Personal finance do’s, don’ts and “should-be-doing-but-I’m-not” are ever-evolving. The COVID-19 pandemic has supercharged that evolution.
“The pandemic has called a lot of financial decisions into question,” said Megan Moore, a vice president at Fidelity Investments. “It has opened people’s eyes to rethinking their finances. Everything is on the table.”
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In some cases, the financial advice hasn’t changed. Americans are just either unwilling or unable to follow it, due to shifting priorities and tough financial times.
“Advice from financial companies and advisors is largely the same,” said Colleen McCreary, a limited partner for Operative Collective. “Build an emergency fund, have a budget and prioritize paying down debt and saving for the future. These are the fundamentals.”
That said, there’s no shortage of more specific, traditional personal finance guidelines that many Americans are leaving behind. Here are a few of them.
Save Three Months of Living Expenses in Case of Emergency
It’s hard to imagine the “emergency fund” rule ever completely going away. What’s changing is the recommended amount, with the “three months’ worth” goal seen by some as unattainable and by others as too modest. Phillip Braun, a clinical professor of finance at Northwestern University’s Kellogg School of Management, recommends targeting six months’ worth.
“We’ve seen during the pandemic that these emergencies can be longer-term things,” Braun said.
The three months worth goal was already daunting for many.
“Having three months of living expenses saved up should be the minimum amount of money saved up in case of an emergency,” McCreary said. “If the pandemic taught us anything, it’s that you can’t predict what will happen, and you never know when your income might suddenly dry up.
“In a perfect world, I’d love to suggest everyone have an emergency savings fund to cover six months or more of living expenses, but I know that isn’t the reality for a lot of Americans who live paycheck to paycheck. The best rule of thumb is to pay your savings before you pay yourself when you get your paycheck.”
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The Best Way To Save Money Is by Not Buying Non-Essential Nice Things for Yourself
There are certainly times for cutting back on non-essentials, but experts say the “suck it up and tighten your belt” approach has been supplanted somewhat by an increased emphasis on mental health, and just being more kind to ourselves. Particularly in pandemic times.
“I’ll never tell someone to skip the latte,” McCreary said. “I think it’s equally as important for consumers to spend their hard-earned money on things that bring them joy as it is for them to save. You deserve it. So, if you’re trying to save, don’t forget to factor in a splurge category into your budget. That way you have a set dollar amount to treat yourself for your hard work.”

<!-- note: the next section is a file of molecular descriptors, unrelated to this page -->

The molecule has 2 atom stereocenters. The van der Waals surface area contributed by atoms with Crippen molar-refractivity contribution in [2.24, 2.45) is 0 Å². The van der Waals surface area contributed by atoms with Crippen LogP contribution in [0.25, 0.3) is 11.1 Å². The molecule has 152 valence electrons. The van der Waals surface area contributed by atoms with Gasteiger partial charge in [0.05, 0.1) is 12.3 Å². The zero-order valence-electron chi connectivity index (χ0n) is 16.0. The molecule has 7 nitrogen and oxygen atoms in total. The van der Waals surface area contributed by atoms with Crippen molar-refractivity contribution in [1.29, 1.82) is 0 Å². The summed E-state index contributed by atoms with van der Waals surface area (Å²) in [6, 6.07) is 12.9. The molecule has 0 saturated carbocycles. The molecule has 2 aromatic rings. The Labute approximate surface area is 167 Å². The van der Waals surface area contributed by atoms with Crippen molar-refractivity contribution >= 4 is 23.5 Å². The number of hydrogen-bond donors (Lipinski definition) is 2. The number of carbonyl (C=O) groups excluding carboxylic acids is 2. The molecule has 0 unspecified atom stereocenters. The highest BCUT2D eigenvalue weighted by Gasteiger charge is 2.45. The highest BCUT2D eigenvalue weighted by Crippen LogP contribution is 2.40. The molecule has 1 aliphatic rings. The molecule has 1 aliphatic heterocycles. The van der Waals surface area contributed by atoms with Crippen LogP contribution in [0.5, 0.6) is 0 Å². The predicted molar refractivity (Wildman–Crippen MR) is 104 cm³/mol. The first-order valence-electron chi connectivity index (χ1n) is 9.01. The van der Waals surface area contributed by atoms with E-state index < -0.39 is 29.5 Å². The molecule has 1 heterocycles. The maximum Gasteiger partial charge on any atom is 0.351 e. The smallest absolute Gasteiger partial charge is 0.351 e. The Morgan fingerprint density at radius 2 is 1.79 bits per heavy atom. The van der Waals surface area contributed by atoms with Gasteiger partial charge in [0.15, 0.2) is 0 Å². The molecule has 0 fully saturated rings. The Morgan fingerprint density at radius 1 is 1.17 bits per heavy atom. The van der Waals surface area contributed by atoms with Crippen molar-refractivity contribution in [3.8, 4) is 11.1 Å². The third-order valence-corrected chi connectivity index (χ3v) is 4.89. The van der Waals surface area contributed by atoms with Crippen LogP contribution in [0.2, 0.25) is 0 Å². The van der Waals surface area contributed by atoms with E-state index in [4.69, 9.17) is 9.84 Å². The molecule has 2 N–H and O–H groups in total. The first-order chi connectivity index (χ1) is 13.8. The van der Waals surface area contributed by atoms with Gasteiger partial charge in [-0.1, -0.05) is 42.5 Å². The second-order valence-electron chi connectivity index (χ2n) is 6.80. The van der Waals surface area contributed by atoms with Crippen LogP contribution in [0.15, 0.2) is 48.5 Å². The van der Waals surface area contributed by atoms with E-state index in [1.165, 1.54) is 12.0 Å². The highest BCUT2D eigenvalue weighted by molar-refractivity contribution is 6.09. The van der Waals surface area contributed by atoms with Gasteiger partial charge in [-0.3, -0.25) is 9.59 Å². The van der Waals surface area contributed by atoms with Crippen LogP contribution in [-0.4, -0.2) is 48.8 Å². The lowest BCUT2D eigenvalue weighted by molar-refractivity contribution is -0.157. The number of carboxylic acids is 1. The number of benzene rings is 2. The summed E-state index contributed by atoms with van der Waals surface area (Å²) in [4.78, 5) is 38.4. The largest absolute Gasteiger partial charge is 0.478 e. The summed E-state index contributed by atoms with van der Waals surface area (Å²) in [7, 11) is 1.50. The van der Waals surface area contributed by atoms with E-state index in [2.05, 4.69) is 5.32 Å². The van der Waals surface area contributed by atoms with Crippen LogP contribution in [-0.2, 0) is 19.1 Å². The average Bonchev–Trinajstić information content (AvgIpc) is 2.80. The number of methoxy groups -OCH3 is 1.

Moore emphasizes the dangers of “mindless” spending and recommends prioritizing things that bring you joy and add value to your life.
“That $5 latte might represent the only 30-minute break you have in your whole day,” Moore said. “It might be money well spent.”
Housing Should Be Just 30% of Your Monthly Income
This common guideline also has fewer takers of late, with rent and other living expenses on the rise. Plus, the increase in remote work has many of us looking for larger (and more expensive) living spaces.
“I think people are starting to push it up to 40%,” Braun said. “If you do that, you might be able to live in a nicer home. But it will cost you in other areas, like retirement savings.”
When You Retire, Spend No More Than 4% of Your Retirement Funds Each Year
Like most financial guidelines, this number can vary based on your situation. But 4% is often too high these days, with people living longer and money just not stretching as far, according to Braun.
His new advice? Three to 3.5%.
“The pandemic put a deep dent in investment returns,” Braun said. “Inflation is doing that, too.”
Avoid Credit Cards or Never Carry a Balance
U.S. credit card balances increased by 15% in the quarter of 2022, according to the latest Quarterly Report on Household Debt and Credit from The Federal Reserve Bank of New York’s Center for Microeconomic Data.
“It’s hard to look at someone and say, ‘Don’t do this’ when so many people are,” Moore said. “There are often extenuating circumstances.”
McCreary calls credit cards a “necessary evil” and notes that building credit typically starts with having them. You just need to use them responsibly.
“If you’re not in a position to pay off your balance in full each month, pay what you can and chip away at your balance over time,” McCreary said. “The magic number tends to be 30% when it comes to how much of your credit utilization you’re using. Aim to keep your balances below 30%.”
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